Python Overlay API

The Python API is the user interface for the overlay, exposing the programmable functionality in the design.

An API for a PYNQ overlay can consist of

  • a simple Python wrapper that interfaces directly with the hardware IP blocks in the overlay
  • a more substantial Python layer utilising other Python packages
  • a Python library that interfaces to a lower level higher performance library (written in C/C++ for example) to control the overlay

The API for an overlay will manage the transfer of data between the Python environment in the PS, and the overlay in the PL. This may be the transfer of data directly from the PS to a peripheral or managing system memory to allow a peripheral in the PL to read or write data from DRAM that can also be accessed from the Python environment.

The Default API

When and Overlay is loaded using the pynq.overlay.Overlay function all of the IP and hierarchies in the overlay will have drivers assigned to them and used to construct an object hierarchy. The IP can then be accessed via attributes on the returned overlay class using the names of the IP and hierarchies in the block diagram.

If no driver has been specified for a type of IP then a pynq.overlay.DefaultIP will be instantiated offering read and write functions to access the IP’s address space and named accessors to any interrupts or GPIO pins connected to the IP. Hierarchies, likewise will be instances of pynq.overlay.DefaultHierarchy offering access to any sub hierarchies or contained IP. The top-level Overlay also acts just like any other IP.

Customising Drivers

While the default drivers are useful for getting started with new hardware in a design it is preferable to have a higher level driver for end users to interact with. Each of pynq.overlay.DefaultIP, pynq.overlay.DefaultHierarchy and pynq.overlay.Overlay can be subclassed and automatically bound to elements of the block diagram. New drivers will only be bound when the overlay is reloaded.

Creating IP Drivers

All IP drivers should inherit from pynq.overlay.DefaultIP and include a bindto class attribute consisting of an array of strings. Each string should be a type of IP that the driver should bind to. It is also strongly recommend to call super().__init__ in the class’s constructor. The type of an IP can be found as the VLNV parameter in Vivado or from the ip_dict of the overlay.

A template for an IP driver is as follows:

from pynq import DefaultIP

class MyIP(DefaultIP):
    bindto = ['My IP Type']
    def __init__(self, description):

Creating Hierarchy Drivers

Hierarchy drivers should inherit from pynq.overlay.DefaultHierarchy and provide a static method pynq.overlay.DefaultHierarchy.checkhierarchy() that takes a description and returns True if the driver can bind to it. Any class that meets these two requirements will be automatically added to a list of drivers tested against each hierarchy in a newly loaded overlay.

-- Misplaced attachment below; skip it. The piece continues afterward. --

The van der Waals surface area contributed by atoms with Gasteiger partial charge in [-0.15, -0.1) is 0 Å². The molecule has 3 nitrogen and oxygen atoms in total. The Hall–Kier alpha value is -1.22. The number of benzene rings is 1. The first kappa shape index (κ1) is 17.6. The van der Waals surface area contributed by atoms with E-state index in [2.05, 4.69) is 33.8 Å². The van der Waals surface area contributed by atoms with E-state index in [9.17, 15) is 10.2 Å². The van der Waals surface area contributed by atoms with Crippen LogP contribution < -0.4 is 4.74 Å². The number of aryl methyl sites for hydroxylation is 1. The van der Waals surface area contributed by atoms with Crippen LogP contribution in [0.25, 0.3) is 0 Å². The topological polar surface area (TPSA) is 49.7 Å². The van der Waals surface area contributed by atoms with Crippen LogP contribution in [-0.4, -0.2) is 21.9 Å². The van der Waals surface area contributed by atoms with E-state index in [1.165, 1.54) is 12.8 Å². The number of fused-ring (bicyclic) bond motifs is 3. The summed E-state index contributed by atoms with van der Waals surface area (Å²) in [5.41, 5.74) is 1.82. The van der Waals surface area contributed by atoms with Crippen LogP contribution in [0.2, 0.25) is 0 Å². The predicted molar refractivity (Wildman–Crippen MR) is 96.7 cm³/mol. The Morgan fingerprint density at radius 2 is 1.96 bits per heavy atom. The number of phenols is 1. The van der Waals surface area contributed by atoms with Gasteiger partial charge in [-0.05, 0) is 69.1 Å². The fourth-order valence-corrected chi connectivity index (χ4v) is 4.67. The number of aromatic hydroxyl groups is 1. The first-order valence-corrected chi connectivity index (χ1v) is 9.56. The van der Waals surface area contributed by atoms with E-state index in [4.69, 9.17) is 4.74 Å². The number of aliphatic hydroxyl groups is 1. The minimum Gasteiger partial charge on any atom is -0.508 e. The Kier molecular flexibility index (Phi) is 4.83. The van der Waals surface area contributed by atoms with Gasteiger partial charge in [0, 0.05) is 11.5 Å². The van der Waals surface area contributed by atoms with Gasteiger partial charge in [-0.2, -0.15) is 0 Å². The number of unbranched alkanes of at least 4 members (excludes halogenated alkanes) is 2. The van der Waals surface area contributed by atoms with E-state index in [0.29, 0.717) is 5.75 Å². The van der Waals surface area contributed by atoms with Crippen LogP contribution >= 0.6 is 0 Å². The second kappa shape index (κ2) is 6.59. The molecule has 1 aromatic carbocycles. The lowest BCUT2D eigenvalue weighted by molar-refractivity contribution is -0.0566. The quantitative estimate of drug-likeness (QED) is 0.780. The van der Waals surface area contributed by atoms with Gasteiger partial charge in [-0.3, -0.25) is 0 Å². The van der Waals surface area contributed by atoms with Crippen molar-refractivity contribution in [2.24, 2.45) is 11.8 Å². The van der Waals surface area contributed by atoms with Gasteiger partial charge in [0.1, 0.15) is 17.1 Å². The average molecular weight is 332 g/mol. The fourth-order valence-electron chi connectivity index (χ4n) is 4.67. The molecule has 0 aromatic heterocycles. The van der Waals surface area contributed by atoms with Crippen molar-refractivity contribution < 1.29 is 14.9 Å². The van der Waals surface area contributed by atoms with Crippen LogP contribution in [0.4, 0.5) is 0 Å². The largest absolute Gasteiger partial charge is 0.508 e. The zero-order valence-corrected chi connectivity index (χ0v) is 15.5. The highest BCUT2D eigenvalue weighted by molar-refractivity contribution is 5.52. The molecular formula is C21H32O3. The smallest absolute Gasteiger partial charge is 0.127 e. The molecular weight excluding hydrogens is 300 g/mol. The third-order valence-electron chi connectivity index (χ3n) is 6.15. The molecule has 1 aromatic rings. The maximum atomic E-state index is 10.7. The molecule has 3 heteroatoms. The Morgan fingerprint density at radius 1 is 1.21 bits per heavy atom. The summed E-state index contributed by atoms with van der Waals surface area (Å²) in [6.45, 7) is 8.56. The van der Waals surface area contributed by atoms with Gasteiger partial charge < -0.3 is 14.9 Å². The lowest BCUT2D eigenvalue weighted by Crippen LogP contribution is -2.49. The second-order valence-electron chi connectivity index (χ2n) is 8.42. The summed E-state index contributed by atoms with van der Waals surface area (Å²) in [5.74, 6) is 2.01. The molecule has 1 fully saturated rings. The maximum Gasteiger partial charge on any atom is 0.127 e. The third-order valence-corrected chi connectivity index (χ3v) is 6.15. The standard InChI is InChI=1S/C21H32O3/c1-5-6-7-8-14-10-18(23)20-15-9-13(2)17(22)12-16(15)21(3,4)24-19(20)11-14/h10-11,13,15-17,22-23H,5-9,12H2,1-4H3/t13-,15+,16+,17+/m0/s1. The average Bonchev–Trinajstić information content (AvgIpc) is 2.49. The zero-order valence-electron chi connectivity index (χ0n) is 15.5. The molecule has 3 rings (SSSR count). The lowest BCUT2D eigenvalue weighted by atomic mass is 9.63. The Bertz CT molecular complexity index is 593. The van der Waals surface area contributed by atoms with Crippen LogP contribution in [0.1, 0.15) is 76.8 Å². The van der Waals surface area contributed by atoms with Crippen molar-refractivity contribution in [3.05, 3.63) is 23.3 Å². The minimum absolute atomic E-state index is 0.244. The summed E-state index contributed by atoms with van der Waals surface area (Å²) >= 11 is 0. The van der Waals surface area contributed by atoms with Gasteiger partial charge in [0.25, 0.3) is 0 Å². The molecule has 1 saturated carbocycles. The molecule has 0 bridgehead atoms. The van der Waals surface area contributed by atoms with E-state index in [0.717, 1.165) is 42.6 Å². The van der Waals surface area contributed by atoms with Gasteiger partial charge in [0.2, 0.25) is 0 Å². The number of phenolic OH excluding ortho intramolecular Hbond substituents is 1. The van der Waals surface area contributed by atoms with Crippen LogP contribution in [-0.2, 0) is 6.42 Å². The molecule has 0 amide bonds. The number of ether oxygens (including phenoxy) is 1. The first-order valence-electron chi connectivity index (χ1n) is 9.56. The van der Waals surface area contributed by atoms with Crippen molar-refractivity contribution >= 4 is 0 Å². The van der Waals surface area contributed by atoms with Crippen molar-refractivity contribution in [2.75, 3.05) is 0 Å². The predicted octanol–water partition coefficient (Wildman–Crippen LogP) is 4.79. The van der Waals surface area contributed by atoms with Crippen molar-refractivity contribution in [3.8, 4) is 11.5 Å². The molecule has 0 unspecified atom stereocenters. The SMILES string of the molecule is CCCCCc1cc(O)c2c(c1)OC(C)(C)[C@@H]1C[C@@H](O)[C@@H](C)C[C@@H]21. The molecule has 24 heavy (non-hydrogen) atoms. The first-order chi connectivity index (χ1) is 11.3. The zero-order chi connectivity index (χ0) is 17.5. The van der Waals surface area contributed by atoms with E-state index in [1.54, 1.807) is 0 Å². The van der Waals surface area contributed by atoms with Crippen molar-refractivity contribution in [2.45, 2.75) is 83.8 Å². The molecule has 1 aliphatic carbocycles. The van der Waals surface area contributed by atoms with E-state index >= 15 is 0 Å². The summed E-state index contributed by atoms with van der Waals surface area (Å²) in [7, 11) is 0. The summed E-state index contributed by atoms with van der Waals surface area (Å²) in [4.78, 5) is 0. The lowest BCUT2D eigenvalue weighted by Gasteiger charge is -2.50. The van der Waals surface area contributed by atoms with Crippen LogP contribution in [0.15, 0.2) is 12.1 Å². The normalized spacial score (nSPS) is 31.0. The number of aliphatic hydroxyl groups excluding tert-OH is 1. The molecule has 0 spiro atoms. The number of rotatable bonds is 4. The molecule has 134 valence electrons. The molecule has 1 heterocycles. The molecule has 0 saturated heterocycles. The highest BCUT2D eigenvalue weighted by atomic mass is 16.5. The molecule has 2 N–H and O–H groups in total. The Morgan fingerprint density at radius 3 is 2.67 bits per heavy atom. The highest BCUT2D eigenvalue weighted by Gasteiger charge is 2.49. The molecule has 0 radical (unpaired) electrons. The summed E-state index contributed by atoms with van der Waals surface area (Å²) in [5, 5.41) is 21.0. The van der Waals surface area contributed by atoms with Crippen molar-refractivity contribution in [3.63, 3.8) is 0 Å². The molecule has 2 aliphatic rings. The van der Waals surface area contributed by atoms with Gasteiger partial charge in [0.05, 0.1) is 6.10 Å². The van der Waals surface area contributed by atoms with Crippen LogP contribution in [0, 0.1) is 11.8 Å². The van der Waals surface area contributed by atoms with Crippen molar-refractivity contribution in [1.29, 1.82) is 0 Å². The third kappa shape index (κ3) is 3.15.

A template for a hierarchy driver is as follows:

from pynq import DefaultHierarchy

class MyHierarchy(DefaultHierarchy):
    def __init__(self, description):

    def checkhierarchy(description):
        return False

Creating Custom Overlay Classes

Finally the class changed from the pynq.overlay.Overlay to provide a more suitable high-level API or provide overlay-specific initialisation. The overlay loader will look for a python file located alongside the bitstream and HWH files, import it and then call the Overlay function.

A template for a custom overlay class is as follows:

from pynq import Overlay

class MyOverlay(Overlay):
    def __init__(self, bitfile_name, download):
        super().__init__(bitfile_name, download)

        # Other initialisation

Overlay = MyOverlay

Working with Physically Contiguous Memory

In many applications there is a need for large buffers to be transferred between the PS and PL either using DMA engines or HLS IP with AXI master interfaces. In PYNQ the pynq.buffer.allocate() function provides a mechanism to acquire numpy arrays allocated as to be physically contiguous. The allocate function takes shape and dtype parameters in a similar way to other numpy construction functions.

from pynq import allocate

matrix1 = allocate(shape=(32,32), dtype='f4')

These arrays can either be passed directly to the DMA driver’s transfer function or they contain a physical_address attribute which can be used by custom driver code.

When the array is no longer needed the underlying resources should be freed using the freebuffer function. Alternatively a context manager can be used to ensure that the buffer is freed at the end of a scope.

with allocate(shape=(32,32), dtype=np.float32) as matrix2: